Location: Horticultural Crops Research
Project Number: 2072-22000-037-07-R
Project Type: Reimbursable
Start Date: Oct 1, 2010
End Date: Feb 28, 2015
The Spotted Wing Drosophila (SWD) is an invasive pest of small and stone fruits including but not limited to blueberries, blackberries, grapes, strawberries, raspberries, cherries, apple, peach, and plum. SWD is established throughout the west coast of the U.S. and Canada where it has caused significant economic damage to both fresh and processed fruit during 2008 and 2009, and urgent action is needed. The overarching objective of our proposal is to develop an integrated systems-based approach to managing manage SWD. We have created a Pacific Coast North American response team to respond that includes with expertise in entomology, horticulture, genomics, pest management consulting, agricultural production, economics, sociology, extension, and policy-making. The primary questions are based on limited knowledge of SWD biology, physiology and ecology or its economic and social/political impacts. Objective 1: Evaluate genetic, biological and ecological parameters of SWD. Objective 2: Develop a SWD management strategy to minimize infestation and reduce risk. Objective 3: Measure impact and success of SWD project. Objective 4: Synthesize existing and new information and provide real-time support.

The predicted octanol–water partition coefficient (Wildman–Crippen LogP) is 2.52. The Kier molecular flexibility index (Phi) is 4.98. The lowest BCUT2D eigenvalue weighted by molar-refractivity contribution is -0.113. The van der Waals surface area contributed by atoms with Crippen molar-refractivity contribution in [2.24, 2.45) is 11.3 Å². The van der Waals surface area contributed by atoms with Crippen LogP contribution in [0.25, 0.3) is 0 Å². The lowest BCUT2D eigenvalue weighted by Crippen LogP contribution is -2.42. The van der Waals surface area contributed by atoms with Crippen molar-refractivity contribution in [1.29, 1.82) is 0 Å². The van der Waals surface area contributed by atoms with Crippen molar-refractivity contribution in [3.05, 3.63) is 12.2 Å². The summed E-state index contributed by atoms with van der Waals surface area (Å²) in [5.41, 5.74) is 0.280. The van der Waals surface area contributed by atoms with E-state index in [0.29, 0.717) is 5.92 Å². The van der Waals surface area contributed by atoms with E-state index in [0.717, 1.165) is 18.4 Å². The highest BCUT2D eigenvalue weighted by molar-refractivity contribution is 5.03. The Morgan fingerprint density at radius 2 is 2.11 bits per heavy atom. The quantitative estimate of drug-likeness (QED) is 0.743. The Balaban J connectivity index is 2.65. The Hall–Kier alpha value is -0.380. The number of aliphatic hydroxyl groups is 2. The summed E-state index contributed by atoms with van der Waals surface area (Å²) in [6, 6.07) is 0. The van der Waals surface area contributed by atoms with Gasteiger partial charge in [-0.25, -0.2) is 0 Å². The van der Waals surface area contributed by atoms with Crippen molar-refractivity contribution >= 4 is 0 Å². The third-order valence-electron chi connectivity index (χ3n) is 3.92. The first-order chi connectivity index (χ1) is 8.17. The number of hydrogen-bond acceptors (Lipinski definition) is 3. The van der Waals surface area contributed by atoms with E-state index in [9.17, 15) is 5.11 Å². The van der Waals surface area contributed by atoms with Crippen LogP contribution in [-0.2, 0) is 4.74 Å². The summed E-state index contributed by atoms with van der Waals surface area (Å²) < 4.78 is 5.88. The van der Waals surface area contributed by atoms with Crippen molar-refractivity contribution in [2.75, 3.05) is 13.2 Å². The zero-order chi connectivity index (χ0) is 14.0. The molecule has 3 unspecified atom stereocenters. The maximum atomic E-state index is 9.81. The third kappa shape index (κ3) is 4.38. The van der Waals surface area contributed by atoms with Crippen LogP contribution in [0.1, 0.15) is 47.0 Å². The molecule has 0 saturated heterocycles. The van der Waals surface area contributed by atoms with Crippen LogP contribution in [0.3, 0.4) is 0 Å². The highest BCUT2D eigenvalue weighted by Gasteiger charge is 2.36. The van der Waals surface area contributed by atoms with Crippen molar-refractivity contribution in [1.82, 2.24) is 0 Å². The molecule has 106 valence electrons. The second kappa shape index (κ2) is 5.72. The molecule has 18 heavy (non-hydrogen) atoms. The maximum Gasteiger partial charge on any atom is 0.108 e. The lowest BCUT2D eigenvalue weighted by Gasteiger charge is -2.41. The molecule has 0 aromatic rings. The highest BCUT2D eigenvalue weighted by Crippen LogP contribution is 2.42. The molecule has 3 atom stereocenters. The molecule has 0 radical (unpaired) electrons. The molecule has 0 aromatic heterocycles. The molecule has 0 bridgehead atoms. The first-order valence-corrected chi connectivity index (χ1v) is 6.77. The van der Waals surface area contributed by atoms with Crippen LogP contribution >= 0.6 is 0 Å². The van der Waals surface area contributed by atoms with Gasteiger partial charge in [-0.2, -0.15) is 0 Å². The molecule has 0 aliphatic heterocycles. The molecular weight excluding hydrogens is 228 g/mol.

Laboratory studies will determine the stage(s) of ripeness the fruits that are most susceptible to SWD, this information will assist growers with the timing of treatments in the field. A common cultivar of each fruit (blueberry, raspberry, blackberry, strawberry, grape, cherry) will be tested at various stages of ripeness in no-choice and choice studies. Tests will compare methyl eugenol, GF 120, fermenting yeast, apple cider vinegar, and ~20 other semiochemicals available for flies. Preliminary screening will first be done by observing 25 male or 25 female flies in a four-arm olfactometer for orientation towards the odor released from one arm and air (control) from the other three arms. Bioassays will be performed using the formulated products of all small fruit and stone fruit insecticides registered in the states of Oregon, Washington, and California, with known or suspected activity against Diptera. While laboratory assays cannot determine which pesticides will perform well in the field, they can determine which pesticides lack activity against this pest. Assays will be performed to determine both the direct spray and residual activity of each product. The experiments will be performed in a randomized complete block design with three replicates each containing 10 20 adult SWD. All bioassays will be performed in disposable 100 x 15 mm Petri plates.